The 0-3 New York Giants are preparing to invade Arrowhead Stadium on Sunday. Under the leadership of head coach Tom Coughlin they hope to regain some of this season’s lost ground in Kansas City Chiefs’ territory. It will be a war.
The Giants’ coach is nicknamed ‘Colonel Coughlin’, and for good reason. When he took the head coaching position in 2004, he was scrutinized for fining players if they were two minutes early for a team meeting. His response was, “They should’ve been at least five minutes early”.
Coughlin’s militaristic approach should come as no surprise. Former New York head coach Bill Parcells mentored Tom when, under him, Coughlin commanded the Giants wide receivers back in the late 1980s. Parcells is also a strict disciplinarian. As the Vice President of Football Operations for the Miami Dolphins in 2008, he was known as the ‘Football Czar’.
Colonel Coughlin was born in Waterloo, NY, which led me to search for parallels between him and Napoleon Bonaparte. The former French Emperor was eventually defeated in The Battle of Waterloo. I was surprised at what I found.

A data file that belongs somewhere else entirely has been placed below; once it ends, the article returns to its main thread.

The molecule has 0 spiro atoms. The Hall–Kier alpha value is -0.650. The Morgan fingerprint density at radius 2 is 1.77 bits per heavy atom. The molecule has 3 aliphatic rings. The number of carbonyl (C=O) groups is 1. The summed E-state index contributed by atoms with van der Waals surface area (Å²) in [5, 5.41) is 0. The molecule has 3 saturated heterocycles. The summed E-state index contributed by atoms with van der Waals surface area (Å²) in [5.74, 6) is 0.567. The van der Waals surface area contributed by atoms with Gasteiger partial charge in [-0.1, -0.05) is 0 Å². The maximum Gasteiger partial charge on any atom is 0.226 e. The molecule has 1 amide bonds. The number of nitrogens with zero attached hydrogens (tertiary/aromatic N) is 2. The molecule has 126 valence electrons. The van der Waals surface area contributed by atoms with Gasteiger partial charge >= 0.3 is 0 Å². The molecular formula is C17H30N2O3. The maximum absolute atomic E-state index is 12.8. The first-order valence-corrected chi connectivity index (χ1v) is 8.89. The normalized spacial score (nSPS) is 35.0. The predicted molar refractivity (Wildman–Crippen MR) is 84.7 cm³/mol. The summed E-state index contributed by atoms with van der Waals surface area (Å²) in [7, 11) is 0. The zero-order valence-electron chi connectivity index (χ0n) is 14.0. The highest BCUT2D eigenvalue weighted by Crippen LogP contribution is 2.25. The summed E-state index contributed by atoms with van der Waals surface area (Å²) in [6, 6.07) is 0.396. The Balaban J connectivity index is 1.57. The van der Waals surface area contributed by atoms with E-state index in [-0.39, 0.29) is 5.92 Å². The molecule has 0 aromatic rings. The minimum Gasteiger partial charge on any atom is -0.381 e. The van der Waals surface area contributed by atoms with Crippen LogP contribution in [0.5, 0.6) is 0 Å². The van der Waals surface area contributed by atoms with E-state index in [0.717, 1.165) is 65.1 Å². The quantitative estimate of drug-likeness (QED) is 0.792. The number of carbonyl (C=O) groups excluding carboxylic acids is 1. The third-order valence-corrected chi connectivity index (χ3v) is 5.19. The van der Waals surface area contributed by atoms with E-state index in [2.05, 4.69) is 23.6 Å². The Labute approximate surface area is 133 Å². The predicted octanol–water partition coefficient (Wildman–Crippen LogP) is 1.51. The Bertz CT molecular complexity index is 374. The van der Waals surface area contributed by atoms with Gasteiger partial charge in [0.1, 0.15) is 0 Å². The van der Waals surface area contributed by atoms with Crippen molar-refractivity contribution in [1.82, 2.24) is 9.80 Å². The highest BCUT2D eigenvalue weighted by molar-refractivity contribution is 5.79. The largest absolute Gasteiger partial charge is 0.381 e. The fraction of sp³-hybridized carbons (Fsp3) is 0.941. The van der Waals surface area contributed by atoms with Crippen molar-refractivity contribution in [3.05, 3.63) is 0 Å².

Napoleon was the first leader of France to bear the Emperor title in almost a century. His predecessor in title was Charles the Fat. Coughlin’s predecessor, Parcells, was nicknamed the ‘Big Tuna’ as coach of the Giants due to his body shape.
Once surrounded by the Seventh Coalition forces, Napoleon didn’t stand up and fight valiantly; he tried to escape with a carriage full of jewels. The Giants have won four Super Bowls and Parcells and Coughlin each have possession of two of the rings. Ironically, they were won in both coaches’ fourth and eighth seasons at the helm.
Bonaparte was counting on Emmanuel de Grouchy (fitting name) to overcome the attack of seven united armies. Coughlin is counting on Eli Manning to overcome the Chiefs defensive front seven.
Parcells was New York’s head coach for 10 years. This is Coughlin’s tenth season with the Giants. Some fans are already calling for his head. Could Arrowhead Stadium ultimately be his final stand, his “Waterloo,” if you will?
Napoleon held off his forces attacking the English until noon due to soggy conditions. In retrospect, it gave the Prussian army time to get into position and is considered the biggest mistake of the battle.
There’s a 50 percent chance of rain in Kansas City on Saturday night. Soggy ground or not, there’s going to be a war in the Chiefs kingdom on Sunday. Don’t be late. (If you’re a Giants fan, I’d be at least five minutes early.)
Troy Alan is a Kansas City Chiefs writer for RantSports.com. Follow him on Twitter @TRantMedia or “Like” him on Facebook